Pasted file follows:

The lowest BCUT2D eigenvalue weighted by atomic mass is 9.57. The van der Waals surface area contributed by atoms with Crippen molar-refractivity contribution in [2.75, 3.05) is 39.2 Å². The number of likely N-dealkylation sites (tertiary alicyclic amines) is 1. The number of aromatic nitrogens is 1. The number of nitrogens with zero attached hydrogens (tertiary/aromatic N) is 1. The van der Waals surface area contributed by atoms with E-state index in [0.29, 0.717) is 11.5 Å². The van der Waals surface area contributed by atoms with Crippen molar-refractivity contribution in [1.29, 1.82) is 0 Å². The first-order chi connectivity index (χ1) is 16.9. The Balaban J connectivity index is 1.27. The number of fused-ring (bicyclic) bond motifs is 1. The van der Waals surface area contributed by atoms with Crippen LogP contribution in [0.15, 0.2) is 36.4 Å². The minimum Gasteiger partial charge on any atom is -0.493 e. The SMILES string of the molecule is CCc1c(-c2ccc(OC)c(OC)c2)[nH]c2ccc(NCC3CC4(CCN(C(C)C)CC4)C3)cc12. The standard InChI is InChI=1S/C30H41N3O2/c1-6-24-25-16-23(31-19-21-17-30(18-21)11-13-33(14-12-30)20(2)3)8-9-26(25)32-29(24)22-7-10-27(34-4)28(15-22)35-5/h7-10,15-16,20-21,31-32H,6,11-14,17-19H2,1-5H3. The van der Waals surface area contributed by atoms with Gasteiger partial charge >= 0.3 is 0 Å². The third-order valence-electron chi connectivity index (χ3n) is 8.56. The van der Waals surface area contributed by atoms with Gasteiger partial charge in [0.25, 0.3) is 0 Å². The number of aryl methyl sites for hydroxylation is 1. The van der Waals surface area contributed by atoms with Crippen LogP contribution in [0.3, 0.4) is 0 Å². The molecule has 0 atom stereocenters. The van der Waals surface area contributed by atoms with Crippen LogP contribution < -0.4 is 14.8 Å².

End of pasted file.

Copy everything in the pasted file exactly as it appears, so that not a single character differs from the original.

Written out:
The lowest BCUT2D eigenvalue weighted by atomic mass is 9.57. The van der Waals surface area contributed by atoms with Crippen molar-refractivity contribution in [2.75, 3.05) is 39.2 Å². The number of likely N-dealkylation sites (tertiary alicyclic amines) is 1. The number of aromatic nitrogens is 1. The number of nitrogens with zero attached hydrogens (tertiary/aromatic N) is 1. The van der Waals surface area contributed by atoms with E-state index in [0.29, 0.717) is 11.5 Å². The van der Waals surface area contributed by atoms with Crippen molar-refractivity contribution in [1.29, 1.82) is 0 Å². The first-order chi connectivity index (χ1) is 16.9. The Balaban J connectivity index is 1.27. The number of fused-ring (bicyclic) bond motifs is 1. The van der Waals surface area contributed by atoms with Crippen LogP contribution in [0.15, 0.2) is 36.4 Å². The minimum Gasteiger partial charge on any atom is -0.493 e. The SMILES string of the molecule is CCc1c(-c2ccc(OC)c(OC)c2)[nH]c2ccc(NCC3CC4(CCN(C(C)C)CC4)C3)cc12. The standard InChI is InChI=1S/C30H41N3O2/c1-6-24-25-16-23(31-19-21-17-30(18-21)11-13-33(14-12-30)20(2)3)8-9-26(25)32-29(24)22-7-10-27(34-4)28(15-22)35-5/h7-10,15-16,20-21,31-32H,6,11-14,17-19H2,1-5H3. The van der Waals surface area contributed by atoms with Gasteiger partial charge >= 0.3 is 0 Å². The third-order valence-electron chi connectivity index (χ3n) is 8.56. The van der Waals surface area contributed by atoms with Gasteiger partial charge in [0.25, 0.3) is 0 Å². The number of aryl methyl sites for hydroxylation is 1. The van der Waals surface area contributed by atoms with Crippen LogP contribution in [0.3, 0.4) is 0 Å². The molecule has 0 atom stereocenters. The van der Waals surface area contributed by atoms with Crippen LogP contribution < -0.4 is 14.8 Å².